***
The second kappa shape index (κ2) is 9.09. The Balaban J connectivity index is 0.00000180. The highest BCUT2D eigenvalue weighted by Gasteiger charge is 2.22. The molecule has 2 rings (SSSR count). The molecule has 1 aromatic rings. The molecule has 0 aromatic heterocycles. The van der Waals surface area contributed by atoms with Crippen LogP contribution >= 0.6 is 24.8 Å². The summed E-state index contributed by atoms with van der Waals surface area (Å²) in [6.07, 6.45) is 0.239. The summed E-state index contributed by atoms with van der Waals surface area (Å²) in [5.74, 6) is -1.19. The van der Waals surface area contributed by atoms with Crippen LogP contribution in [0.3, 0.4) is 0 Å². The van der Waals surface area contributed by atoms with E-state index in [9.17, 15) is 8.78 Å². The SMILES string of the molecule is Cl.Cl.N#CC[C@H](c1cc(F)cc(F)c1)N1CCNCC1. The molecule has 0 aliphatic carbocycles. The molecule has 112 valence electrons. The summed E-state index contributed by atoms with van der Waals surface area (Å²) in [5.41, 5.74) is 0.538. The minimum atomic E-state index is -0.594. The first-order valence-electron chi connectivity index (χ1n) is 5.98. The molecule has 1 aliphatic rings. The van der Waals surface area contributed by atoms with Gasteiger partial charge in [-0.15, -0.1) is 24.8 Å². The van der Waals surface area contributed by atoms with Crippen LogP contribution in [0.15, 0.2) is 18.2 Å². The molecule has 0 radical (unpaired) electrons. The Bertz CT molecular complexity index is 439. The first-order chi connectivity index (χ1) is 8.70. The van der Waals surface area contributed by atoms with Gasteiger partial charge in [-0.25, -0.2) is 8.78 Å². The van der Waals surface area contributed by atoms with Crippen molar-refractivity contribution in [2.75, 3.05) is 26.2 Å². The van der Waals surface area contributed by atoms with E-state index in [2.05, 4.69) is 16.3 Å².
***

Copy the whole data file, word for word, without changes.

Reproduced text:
The second kappa shape index (κ2) is 9.09. The Balaban J connectivity index is 0.00000180. The highest BCUT2D eigenvalue weighted by Gasteiger charge is 2.22. The molecule has 2 rings (SSSR count). The molecule has 1 aromatic rings. The molecule has 0 aromatic heterocycles. The van der Waals surface area contributed by atoms with Crippen LogP contribution >= 0.6 is 24.8 Å². The summed E-state index contributed by atoms with van der Waals surface area (Å²) in [6.07, 6.45) is 0.239. The summed E-state index contributed by atoms with van der Waals surface area (Å²) in [5.74, 6) is -1.19. The van der Waals surface area contributed by atoms with Crippen LogP contribution in [0.3, 0.4) is 0 Å². The van der Waals surface area contributed by atoms with E-state index in [9.17, 15) is 8.78 Å². The SMILES string of the molecule is Cl.Cl.N#CC[C@H](c1cc(F)cc(F)c1)N1CCNCC1. The molecule has 0 aliphatic carbocycles. The molecule has 112 valence electrons. The summed E-state index contributed by atoms with van der Waals surface area (Å²) in [5.41, 5.74) is 0.538. The minimum atomic E-state index is -0.594. The first-order valence-electron chi connectivity index (χ1n) is 5.98. The molecule has 1 aliphatic rings. The van der Waals surface area contributed by atoms with Gasteiger partial charge in [-0.15, -0.1) is 24.8 Å². The van der Waals surface area contributed by atoms with Crippen LogP contribution in [0.15, 0.2) is 18.2 Å². The molecule has 0 radical (unpaired) electrons. The Bertz CT molecular complexity index is 439. The first-order chi connectivity index (χ1) is 8.70. The van der Waals surface area contributed by atoms with Gasteiger partial charge in [-0.25, -0.2) is 8.78 Å². The van der Waals surface area contributed by atoms with Crippen molar-refractivity contribution in [2.75, 3.05) is 26.2 Å². The van der Waals surface area contributed by atoms with E-state index in [2.05, 4.69) is 16.3 Å².